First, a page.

The way to heart health may be through your stomach
Saturday, February 10, 2018
What keeps people from eating a heart healthy diet? There can be many individual factors, but Raina Childers, MS, RD, LD at HealthPoint Fitness, cites three major obstacles: the drive for convenience, conflicting information and portion distortion.
Because being busy can lead consumers to grab stuff of lower nutritional quality that can be consumed quickly, Childers advises planning ahead on the weekend — making a menu, shopping and getting a few meals prepped. By following this suggestion, she said, “When you are exhausted after work on Wednesday, you aren’t tempted to order pizza instead of making a healthy meal.”
Childers suggests doing research before going out to eat as a way of making better choices, pointing out that most restaurants will let customers request modifications or substitutions, as well as letting couples split a plate.
Childers notes that while the internet has given people access to an amazing amount of information, “a great deal of what is out there on nutrition is inaccurate.” She said people get frustrated when a new study contradicts what was previously thought to be a gold standard.
For example, many people grew up thinking eggs were part of a healthy breakfast; then, in the 1980s, experts reported eggs were a source of deadly cholesterol; now people are being told eggs are a good source of protein. Frustrated consumers may want to throw their hands up and just eat whatever they want. However, Childers suggests looking at Eatright.org or choosemyplate.gov for reliable nutrition information that won’t overwhelm.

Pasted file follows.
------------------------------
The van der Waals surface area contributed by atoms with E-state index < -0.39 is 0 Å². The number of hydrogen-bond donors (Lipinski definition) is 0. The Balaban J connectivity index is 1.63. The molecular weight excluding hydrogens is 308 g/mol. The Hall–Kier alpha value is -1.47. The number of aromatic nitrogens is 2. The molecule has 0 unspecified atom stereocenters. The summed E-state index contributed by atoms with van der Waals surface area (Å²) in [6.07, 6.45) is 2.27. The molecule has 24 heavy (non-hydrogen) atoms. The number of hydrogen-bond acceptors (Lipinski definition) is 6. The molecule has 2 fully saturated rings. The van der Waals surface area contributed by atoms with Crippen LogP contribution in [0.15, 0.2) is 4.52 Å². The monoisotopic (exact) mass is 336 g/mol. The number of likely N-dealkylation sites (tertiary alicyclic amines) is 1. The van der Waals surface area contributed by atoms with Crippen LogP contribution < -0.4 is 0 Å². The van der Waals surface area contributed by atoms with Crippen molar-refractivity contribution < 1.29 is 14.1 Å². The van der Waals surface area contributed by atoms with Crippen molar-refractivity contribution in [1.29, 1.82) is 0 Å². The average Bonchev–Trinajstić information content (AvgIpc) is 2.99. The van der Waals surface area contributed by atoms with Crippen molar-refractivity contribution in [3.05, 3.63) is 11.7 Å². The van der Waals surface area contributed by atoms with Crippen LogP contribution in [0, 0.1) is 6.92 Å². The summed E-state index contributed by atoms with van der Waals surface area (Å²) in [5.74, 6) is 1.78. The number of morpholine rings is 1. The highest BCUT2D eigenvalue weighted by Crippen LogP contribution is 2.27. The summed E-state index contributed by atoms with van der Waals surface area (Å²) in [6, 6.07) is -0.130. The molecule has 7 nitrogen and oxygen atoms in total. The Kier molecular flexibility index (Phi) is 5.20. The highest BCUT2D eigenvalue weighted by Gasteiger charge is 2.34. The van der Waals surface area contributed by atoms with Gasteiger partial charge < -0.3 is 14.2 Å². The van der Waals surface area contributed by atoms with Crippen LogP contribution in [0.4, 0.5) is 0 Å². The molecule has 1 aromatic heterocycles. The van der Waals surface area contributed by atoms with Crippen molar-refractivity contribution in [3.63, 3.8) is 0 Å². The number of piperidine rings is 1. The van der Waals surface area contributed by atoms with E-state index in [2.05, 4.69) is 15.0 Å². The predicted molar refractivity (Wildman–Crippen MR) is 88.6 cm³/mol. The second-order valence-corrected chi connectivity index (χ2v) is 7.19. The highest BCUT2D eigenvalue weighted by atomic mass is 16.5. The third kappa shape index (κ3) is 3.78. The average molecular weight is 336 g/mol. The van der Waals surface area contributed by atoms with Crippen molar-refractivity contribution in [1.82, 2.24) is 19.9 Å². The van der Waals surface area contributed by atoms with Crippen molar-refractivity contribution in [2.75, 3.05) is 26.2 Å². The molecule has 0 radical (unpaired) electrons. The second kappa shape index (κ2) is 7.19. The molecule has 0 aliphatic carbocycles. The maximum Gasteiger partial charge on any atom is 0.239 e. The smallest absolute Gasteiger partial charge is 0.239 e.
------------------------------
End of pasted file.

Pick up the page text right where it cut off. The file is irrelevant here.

Childers has discovered that sometimes people read a headline that touts a food’s health benefits and think, “If a handful of nuts is good for my heart, wouldn’t a whole jar of cocktail peanuts be even better?”
She then breaks it to them that there are no magic foods. And when it comes to nuts, too many calories and too much salt will increase weight and raise blood pressure.
Childers encourages focusing on weight loss or maintenance rather than trying to find a miracle item to add to your diet. That process starts with tracking what you currently eat. If you don’t know what you are doing, she observes, “it’s hard to make changes.” You need to look for patterns and trends, and, Childers reminds, “Don’t forget to count those M&Ms you grab each time you pass your co-worker’s desk.” Those looking to adopt a healthier diet should also measure portion sizes at first. According to Childers, most people are “notorious for underestimating how much we are eating.” Pour the amount of breakfast cereal you would usually put into your bowl in a measuring cup instead. Compare that amount to the listed serving size on the box. After that reality check, you will become better at eyeballing how much a serving size really is.
Childers encourages people in the pursuit of heart health to not become fixated on achieving an ideal Body Mass Index (BMI): “that should be viewed as a screening tool.”
Instead, she would rather see people heed The National Blood, Heart & Lung Institute’s finding that a person’s health can be greatly improved by just a loss of 5 to 10 percent of his or her starting weight.
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